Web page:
Daniel Gafford on what it takes to prevent a poster dunk

Gafford on what it takes to prevent a poster dunk originally appeared on NBC Sports Washington

WASHINGTON -- Daniel Gafford was in an undesirable position. A miscommunication by the Wizards' defense left him for a moment as the one with eyes on both Giannis Antetokounmpo and Brook Lopez. With Lopez in the corner, Antetokounmpo charged towards the rim, bowling over Gafford as he stepped in his way.

Gafford hurt his right elbow on the fall as the referees called him for a shooting foul. It was an insult to injury as Antetokounmpo made the basket and the subsequent free throw en route to a career-high 55 points.

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Just over a minute later, Gafford found himself once again in Antetokounmpo's path. The two-time MVP rolled off a screen to shed Kyle Kuzma and picked up speed as he entered the lane. This time he tried to dunk and, although Gafford successfull thwarted the attempt, the collision sent him flying past the stanchion under the hoop.

Gafford was once again wincing in pain, favoring the elbow. Less than a minute later, he exited for the locker room to get examined by the medical staff.

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Such is life for an NBA big man, sometimes you have to put your body in harm's way. But Gafford has shown a particular resilience, never stepping away from a challenge with what is known in the NBA as a 'business decision.'

"People make business decisions all the time. My business decision is playing defense," Gafford said.

Though his elbow was barking that night, Gafford wasn't even on the injury report for the next game. And in that next game, he once again stopped a high-flyer at the rim.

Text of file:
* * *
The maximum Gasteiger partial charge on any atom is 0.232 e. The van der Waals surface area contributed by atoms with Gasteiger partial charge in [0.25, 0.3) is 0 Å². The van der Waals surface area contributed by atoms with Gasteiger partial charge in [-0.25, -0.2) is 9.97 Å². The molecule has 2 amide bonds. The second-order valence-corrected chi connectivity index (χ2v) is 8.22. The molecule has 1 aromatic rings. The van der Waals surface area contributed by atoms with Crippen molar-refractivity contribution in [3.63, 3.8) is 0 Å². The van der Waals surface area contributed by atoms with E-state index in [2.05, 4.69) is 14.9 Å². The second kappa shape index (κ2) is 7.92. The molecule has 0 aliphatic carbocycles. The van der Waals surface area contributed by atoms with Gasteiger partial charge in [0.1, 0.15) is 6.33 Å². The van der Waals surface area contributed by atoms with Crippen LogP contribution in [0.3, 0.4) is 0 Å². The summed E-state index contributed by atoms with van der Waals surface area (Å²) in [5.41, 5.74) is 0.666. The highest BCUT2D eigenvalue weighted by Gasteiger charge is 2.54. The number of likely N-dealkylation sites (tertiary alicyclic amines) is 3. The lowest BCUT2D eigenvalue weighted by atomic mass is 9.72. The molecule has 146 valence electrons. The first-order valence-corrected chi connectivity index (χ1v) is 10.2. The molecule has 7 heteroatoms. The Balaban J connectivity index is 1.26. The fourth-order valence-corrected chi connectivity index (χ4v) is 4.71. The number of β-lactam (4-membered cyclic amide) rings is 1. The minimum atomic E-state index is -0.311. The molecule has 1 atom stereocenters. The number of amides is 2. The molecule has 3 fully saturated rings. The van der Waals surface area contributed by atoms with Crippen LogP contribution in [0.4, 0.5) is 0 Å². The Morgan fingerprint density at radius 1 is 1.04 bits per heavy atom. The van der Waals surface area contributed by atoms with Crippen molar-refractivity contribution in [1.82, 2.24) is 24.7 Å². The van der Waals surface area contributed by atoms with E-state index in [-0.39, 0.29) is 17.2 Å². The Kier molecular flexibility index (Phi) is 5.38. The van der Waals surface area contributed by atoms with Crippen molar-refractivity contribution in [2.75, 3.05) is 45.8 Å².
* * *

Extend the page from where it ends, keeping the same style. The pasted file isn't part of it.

Thunder rookie Jalen Williams took off from the corner down the baseline, as Gafford jumped from under the hoop to meet him in the sky. The refs called a foul, but after a challenge from head coach Wes Unseld Jr., it was overturned as a block.

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Gafford has helped the Wizards allow the sixth-fewest points in the restricted area this season, a bright spot for their defense which has been rather streaky overall. He (-12.2%) and Kristaps Porzingis (-12.6%) each hold opposing players to about 12% lower than their season shooting percentage within six feet of the rim, per Second Spectrum.

Porzingis deserves a lot of credit for the Wizards' success in that regard, but Gafford seems to get the worst of the pileups under the rim. Gafford is sometimes deployed to the tougher, more physical defensive assignments in order to save Porzingis' injury for the offensive end.

As the Antetokounmpo experienced showed, he is also sometimes put in compromising positions in help defense.

"It shows a little toughness, mentally and physically, that you can play through some things, accepting that challenge," Unseld Jr. said. "It’s easy when you’ve got a guy like that and the way he plays, to kind of bail out at times. Whether the guy scores or not, he’s going to have to earn it. I think it’s a mindset that’s good for all of us to have."

Antetokounmpo is one of many examples of Gafford facing off with the NBA's best rim-finishers. Earlier this season, he had a series of contests against Timberwolves guard Anthony Edwards, who has a reputation for poster dunks, like his infamous one against Yuta Watanabe. 

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Gafford is second on the team this season to Porzingis with 47 blocks in 40 games. He's averaging 1.2 blocks per contest and 2.5 blocks per-36 minutes.

But as Gafford noted, he's not always the victor against his airbone adversaries. Every once in a while someone will get the best of him with a dunk, or in the case of Antetokounmpo an and-1 layup.

Gafford said he will "get a good laugh" out of those plays, which sometimes go viral on social media. You win some and you lose some.

That perspective is part of what it takes to make such a sacrifice for your team. Sometimes your body is bruised and sometimes it's your ego.

"It’s really just a mindset. No matter if they dunk it or not, it’s going up and trying to get some hand on the ball. That’s the main thing. I’m just trying to go up, whether I jump through you or I meet you at the rim. It’s really just timing and, I don’t know, not being scared," he said.